Rick and Molly's Moat Creek Adventure #5

Date: April 27, 2006
From: Molly Morgan <morganm@sdsc.edu>
Subject: #5: Rick and Molly's Moat Creek Adventure

(for the illustrated version http://www.amazingpossibilities.org/moatcreek/adventure20060401.html)

Dear Friends and Family:

Wow, eight months have passed since we last wrote! But after a long period of delays and inactivity, things have really been hopping since the first of the year -- the boundary line adjustment, our new land partners Robbin and John, composting toilets, parties with chainsaws, solar system upgrades, well drilling, community activism. Pheww! New pictures start on the website http://www.amazingpossibilities.org/moatcreek with picture #147.

Boundary Line Adjustment: COMPLETED !

We were beginning to think it would never happen, but more than two years after Rick initially purchased the land, the boundary line adjustment (BLA) is finally completed. (If you want to refresh your memory of this complicated saga, see newsletter #4.) This process is long partly because our plan had to be approved by two government bodies, Mendocino County and the Coastal Commission, both of which are overworked and understaffed (especially the County).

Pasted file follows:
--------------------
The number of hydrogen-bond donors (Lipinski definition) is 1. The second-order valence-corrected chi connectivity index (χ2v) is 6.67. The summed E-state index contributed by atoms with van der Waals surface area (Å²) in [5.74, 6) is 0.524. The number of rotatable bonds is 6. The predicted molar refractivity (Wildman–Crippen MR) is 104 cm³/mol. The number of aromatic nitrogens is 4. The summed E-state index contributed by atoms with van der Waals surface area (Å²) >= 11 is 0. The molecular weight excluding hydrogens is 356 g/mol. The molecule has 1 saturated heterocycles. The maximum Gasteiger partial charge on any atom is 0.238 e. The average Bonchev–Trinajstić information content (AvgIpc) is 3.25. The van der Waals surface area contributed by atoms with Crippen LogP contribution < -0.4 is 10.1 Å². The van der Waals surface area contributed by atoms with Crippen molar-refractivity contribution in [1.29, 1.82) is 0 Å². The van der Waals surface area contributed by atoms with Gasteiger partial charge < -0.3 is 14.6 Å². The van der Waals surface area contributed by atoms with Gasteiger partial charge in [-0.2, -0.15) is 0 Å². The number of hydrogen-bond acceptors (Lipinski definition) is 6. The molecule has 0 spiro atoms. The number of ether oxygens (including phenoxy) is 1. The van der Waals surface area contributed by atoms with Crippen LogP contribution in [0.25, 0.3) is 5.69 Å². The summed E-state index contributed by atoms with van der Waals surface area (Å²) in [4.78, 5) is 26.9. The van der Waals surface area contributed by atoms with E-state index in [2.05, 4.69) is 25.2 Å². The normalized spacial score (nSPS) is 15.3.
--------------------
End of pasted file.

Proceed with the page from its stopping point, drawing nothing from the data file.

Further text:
At the end of October, Molly was able to attend our hearing in Ukiah at the county Planning Department offices. It did not last long, and because all the details had been so well handled by the fellow we hired to help us through the process, our application was approved right away. The hearing must be followed by a ten-business-day waiting period, during which time any of our neighbors or other offices in the County could appeal the decision, and then another ten-day period at the Coastal Commission for the same reason.